Photo Notes: About Photo London 2019

Photo Notes: About Photo London 2019

A polished and carefully offered fair, visited on a day of unprecedented London sun. Just finished, the fifth edition of Photo London confirms a more than positive trend (42,500 visitors this year, up on the 40,000 of 2018) that compensates for the massive efforts of the founders, Michael Benson and Fariba Farshad, to make it ever bigger and attractive: over 100 galleries, participants from every corner of the world, have been very well distributed in the generous spaces of Somerset House, an authentic eighteenth-century castle reinvented in 2000 to become the epicenter of contemporary British culture. If possible.

No fuss, it must be said immediately that the fair develops a good rhythm, not boring, despite the size and the compartmentalized distribution of the various stands. Still, you can’t do without certain photography, masterful it is true, although advocate of a Mannerist perfume that bears the whole fair, resizing that “especially the future” proclaimed by the management. However, sectorial virtues are rather sophisticated, technical and above all narrative, showing a visibly high quality on the market. Interesting in this regard, a copious oozing of small sizes for the walls of all Somerset: not only polaroid, always present, but various “pocket” declinations often with non-standard dimensions, denouncing the analogical ambitions of the photographers in circulation.

The expectation that emerged from the Discovery pavilion, where emerging talents proposed by 25 selected galleries, clearly international, are concentrated and well-deserved. Any name? Of this specific session the romantic inclination of some authors takes precedence over the remaining offer, more pertinent to the context but paradoxically even more current due to the temporal ambiguity suggested in the historical moment incarnating the eternal Nietzschean Present: the shots in the odor of Battaille of TILO & TONI proposed by Metronom gallery (Modena); the beautiful and damned portraits by Radek Husak exhibited by Dellasposa Fine Art (London) with fresco-like poses by a Signorelli, photos evoking Renaissance preparatory studies in silver tip, even if there are only jelly salts in silver (live) ; dulcis in fundo the Archeologies of the Present by Marco Maria Zanin brought from the Spazio Nuovo (Rome).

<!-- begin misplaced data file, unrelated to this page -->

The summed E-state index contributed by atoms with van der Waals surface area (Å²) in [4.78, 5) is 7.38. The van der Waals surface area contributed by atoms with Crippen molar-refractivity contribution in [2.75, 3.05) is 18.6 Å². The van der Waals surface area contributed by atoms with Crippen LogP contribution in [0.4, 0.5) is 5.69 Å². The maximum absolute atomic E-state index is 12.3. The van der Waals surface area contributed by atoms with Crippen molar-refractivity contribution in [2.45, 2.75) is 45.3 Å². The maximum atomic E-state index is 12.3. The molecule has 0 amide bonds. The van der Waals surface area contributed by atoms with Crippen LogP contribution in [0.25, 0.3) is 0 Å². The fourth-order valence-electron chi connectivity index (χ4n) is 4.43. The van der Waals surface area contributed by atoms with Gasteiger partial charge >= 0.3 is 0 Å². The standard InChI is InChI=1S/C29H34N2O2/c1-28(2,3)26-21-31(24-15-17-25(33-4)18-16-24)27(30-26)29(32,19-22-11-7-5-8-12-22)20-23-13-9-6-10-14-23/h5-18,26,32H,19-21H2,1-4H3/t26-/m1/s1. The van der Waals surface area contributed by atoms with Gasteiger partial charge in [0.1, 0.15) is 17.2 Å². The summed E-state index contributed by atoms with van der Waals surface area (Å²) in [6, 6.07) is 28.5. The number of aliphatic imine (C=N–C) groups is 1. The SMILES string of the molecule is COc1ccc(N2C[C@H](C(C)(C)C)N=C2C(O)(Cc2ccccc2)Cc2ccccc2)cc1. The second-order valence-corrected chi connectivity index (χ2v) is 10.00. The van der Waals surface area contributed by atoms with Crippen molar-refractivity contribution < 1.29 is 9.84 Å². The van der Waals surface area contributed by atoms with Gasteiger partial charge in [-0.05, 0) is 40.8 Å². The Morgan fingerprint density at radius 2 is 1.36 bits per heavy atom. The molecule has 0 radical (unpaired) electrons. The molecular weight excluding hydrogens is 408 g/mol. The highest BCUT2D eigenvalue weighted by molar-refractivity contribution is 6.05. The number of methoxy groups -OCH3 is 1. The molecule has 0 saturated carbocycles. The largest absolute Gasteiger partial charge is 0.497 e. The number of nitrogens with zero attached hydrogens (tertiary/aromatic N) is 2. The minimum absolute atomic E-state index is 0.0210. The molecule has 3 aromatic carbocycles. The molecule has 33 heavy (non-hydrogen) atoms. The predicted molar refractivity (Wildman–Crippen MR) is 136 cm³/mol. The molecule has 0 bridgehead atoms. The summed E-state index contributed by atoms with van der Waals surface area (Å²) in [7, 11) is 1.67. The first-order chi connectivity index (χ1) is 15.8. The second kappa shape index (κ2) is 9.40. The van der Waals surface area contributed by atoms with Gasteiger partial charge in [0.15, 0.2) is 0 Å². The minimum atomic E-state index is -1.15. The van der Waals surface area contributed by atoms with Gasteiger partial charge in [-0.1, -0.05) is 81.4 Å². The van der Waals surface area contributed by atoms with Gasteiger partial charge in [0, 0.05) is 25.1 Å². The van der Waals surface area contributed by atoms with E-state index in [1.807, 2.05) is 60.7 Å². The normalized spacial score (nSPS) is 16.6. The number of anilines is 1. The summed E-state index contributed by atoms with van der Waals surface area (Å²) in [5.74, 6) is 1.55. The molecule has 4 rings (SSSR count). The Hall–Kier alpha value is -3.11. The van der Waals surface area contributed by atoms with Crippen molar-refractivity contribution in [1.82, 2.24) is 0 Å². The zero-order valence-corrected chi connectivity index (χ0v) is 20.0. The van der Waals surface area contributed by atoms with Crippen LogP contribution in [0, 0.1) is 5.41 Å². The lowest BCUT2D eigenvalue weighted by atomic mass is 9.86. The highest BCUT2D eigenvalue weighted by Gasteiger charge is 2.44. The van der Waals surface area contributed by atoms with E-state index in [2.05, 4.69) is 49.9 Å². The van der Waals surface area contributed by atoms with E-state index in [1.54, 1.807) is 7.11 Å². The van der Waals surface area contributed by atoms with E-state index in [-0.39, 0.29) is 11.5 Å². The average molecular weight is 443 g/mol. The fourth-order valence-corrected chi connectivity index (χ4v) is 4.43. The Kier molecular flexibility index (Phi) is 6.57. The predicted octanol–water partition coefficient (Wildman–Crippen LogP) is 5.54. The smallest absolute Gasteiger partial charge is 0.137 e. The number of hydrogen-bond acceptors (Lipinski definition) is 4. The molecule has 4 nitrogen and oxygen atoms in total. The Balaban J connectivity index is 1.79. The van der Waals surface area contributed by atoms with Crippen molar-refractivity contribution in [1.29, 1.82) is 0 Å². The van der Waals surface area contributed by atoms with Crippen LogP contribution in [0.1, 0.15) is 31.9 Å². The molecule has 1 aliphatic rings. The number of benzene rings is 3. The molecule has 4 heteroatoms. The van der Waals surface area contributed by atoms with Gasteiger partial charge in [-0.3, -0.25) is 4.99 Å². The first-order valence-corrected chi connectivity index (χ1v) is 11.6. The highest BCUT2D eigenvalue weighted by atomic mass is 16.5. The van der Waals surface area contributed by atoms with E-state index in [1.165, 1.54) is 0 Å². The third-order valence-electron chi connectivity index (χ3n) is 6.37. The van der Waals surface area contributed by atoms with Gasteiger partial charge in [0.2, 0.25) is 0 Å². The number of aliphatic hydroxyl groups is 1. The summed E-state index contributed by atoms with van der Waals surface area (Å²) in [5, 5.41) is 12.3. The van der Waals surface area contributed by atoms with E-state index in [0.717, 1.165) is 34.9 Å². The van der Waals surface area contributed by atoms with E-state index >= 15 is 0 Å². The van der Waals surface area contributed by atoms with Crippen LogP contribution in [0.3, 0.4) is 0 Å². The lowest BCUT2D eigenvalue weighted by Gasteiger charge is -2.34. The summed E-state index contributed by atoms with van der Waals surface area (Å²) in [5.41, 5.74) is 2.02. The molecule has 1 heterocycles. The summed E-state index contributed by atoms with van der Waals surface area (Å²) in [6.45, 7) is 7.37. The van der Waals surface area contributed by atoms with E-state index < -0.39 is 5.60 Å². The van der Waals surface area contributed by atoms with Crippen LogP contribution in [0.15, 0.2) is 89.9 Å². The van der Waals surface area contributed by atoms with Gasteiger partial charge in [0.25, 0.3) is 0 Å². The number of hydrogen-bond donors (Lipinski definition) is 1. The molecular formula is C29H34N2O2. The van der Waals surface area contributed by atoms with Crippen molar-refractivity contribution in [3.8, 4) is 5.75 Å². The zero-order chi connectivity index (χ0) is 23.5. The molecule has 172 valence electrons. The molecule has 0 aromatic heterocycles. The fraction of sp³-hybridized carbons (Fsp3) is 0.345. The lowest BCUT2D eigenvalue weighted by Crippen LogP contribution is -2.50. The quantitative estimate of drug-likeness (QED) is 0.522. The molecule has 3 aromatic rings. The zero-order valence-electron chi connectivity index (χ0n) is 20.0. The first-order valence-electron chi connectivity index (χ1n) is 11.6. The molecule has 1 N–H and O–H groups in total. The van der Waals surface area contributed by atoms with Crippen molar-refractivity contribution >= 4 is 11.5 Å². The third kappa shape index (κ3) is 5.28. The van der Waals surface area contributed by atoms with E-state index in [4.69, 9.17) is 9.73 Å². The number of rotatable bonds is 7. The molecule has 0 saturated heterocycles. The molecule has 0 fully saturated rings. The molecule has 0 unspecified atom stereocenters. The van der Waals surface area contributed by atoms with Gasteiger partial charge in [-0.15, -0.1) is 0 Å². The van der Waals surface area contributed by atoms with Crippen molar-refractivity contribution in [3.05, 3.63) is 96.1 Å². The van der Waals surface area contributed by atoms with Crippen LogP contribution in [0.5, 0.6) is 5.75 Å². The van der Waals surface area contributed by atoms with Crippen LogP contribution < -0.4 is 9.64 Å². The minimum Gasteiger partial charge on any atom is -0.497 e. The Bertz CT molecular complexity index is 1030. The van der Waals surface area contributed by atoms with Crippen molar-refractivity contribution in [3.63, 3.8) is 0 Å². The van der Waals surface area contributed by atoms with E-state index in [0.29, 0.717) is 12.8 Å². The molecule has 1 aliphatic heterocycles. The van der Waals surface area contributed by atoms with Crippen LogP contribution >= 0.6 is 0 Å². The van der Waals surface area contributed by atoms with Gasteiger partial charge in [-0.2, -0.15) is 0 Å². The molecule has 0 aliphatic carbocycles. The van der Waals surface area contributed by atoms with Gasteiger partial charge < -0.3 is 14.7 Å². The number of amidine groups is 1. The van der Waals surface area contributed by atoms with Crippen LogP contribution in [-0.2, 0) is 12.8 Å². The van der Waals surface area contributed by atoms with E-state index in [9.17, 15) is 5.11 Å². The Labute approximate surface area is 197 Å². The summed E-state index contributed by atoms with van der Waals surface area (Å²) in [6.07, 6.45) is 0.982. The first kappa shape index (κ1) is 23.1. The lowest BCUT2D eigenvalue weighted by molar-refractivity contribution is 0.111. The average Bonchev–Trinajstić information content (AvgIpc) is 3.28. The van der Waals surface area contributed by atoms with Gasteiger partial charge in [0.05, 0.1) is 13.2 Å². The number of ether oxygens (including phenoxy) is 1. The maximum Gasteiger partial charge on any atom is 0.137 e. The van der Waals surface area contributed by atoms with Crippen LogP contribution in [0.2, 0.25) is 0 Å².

Returning to the Ground Floor, it would be inelegant (and uncomfortable) to propose a list of authors, after all, as mentioned, valuable, but I would like to mention the effective stands in the relationship between the setting up / works / space, capable of a certain exhibition autonomy: the Edel Assanti gallery (London) with few pieces manages to create a clear and concentrated punctum that qualifies the (3) authors; the dark and melancholy “dark room” effect recreated by Galerie Johannes Faber (Vienna) where black-background photographs evoke an attractive ghosts-story accent; to note also the Robert Mann Gallery (New York) with a pastel chromatic impact to describe the pale flashes of American everyday life.

About collateral events, although the Stephen Shore show alone deserves a trip to the capital (the Women in Photography pavilion with the works of Rachel Louise Brown, Mary MacCartney and Susan Meiselas is rather redundant), the surprise comes from the direct operation from the artist Gavin Turk, author of a public selection where several artists (some very young) create a photographic work in dialogue with the powerful bronze egg, signed by Turk, then the aforementioned are projected in loops on four screens surrounding the ovoid sculpture: Portrait of an Egg, is the ironic and successful main dish of the fair.


Photo LondonGavin Turk, Oeuvre (Verdigris), 2018, Courtesy Live Stock Market and Gavin Turk

Mary McCartney, Ballerina in Sink, London, 2004 © Mary McCartney

Stephen Shore, ‘Los Angeles, California, February 4, 1969’ (1969) © Stephen Shore. Courtesy 303 Gallery, New York


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